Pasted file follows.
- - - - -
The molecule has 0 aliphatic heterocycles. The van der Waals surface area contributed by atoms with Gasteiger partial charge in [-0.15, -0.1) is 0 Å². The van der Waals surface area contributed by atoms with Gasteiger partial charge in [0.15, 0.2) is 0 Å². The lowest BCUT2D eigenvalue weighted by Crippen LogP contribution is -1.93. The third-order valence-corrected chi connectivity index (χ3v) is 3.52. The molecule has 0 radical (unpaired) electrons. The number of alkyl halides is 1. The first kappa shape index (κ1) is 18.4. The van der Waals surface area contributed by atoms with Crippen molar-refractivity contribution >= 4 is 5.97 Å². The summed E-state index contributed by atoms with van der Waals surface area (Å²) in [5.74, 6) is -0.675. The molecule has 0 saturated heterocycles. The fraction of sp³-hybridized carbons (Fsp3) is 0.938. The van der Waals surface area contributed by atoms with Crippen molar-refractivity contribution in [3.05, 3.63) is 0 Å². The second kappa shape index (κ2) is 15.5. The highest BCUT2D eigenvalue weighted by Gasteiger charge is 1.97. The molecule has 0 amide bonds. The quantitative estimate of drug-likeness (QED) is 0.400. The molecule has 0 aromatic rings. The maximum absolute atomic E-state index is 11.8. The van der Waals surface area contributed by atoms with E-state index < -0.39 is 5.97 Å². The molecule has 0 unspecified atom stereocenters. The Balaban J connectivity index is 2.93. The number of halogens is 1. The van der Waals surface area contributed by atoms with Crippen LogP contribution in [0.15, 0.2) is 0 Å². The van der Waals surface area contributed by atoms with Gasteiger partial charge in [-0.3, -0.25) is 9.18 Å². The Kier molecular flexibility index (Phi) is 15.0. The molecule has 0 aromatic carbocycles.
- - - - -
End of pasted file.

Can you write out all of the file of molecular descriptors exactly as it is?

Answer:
The molecule has 0 aliphatic heterocycles. The van der Waals surface area contributed by atoms with Gasteiger partial charge in [-0.15, -0.1) is 0 Å². The van der Waals surface area contributed by atoms with Gasteiger partial charge in [0.15, 0.2) is 0 Å². The lowest BCUT2D eigenvalue weighted by Crippen LogP contribution is -1.93. The third-order valence-corrected chi connectivity index (χ3v) is 3.52. The molecule has 0 radical (unpaired) electrons. The number of alkyl halides is 1. The first kappa shape index (κ1) is 18.4. The van der Waals surface area contributed by atoms with Crippen molar-refractivity contribution >= 4 is 5.97 Å². The summed E-state index contributed by atoms with van der Waals surface area (Å²) in [5.74, 6) is -0.675. The molecule has 0 saturated heterocycles. The fraction of sp³-hybridized carbons (Fsp3) is 0.938. The van der Waals surface area contributed by atoms with Crippen molar-refractivity contribution in [3.05, 3.63) is 0 Å². The second kappa shape index (κ2) is 15.5. The highest BCUT2D eigenvalue weighted by Gasteiger charge is 1.97. The molecule has 0 amide bonds. The quantitative estimate of drug-likeness (QED) is 0.400. The molecule has 0 aromatic rings. The maximum absolute atomic E-state index is 11.8. The van der Waals surface area contributed by atoms with E-state index < -0.39 is 5.97 Å². The molecule has 0 unspecified atom stereocenters. The Balaban J connectivity index is 2.93. The number of halogens is 1. The van der Waals surface area contributed by atoms with Crippen LogP contribution in [0.15, 0.2) is 0 Å². The van der Waals surface area contributed by atoms with Gasteiger partial charge in [-0.3, -0.25) is 9.18 Å². The Kier molecular flexibility index (Phi) is 15.0. The molecule has 0 aromatic carbocycles.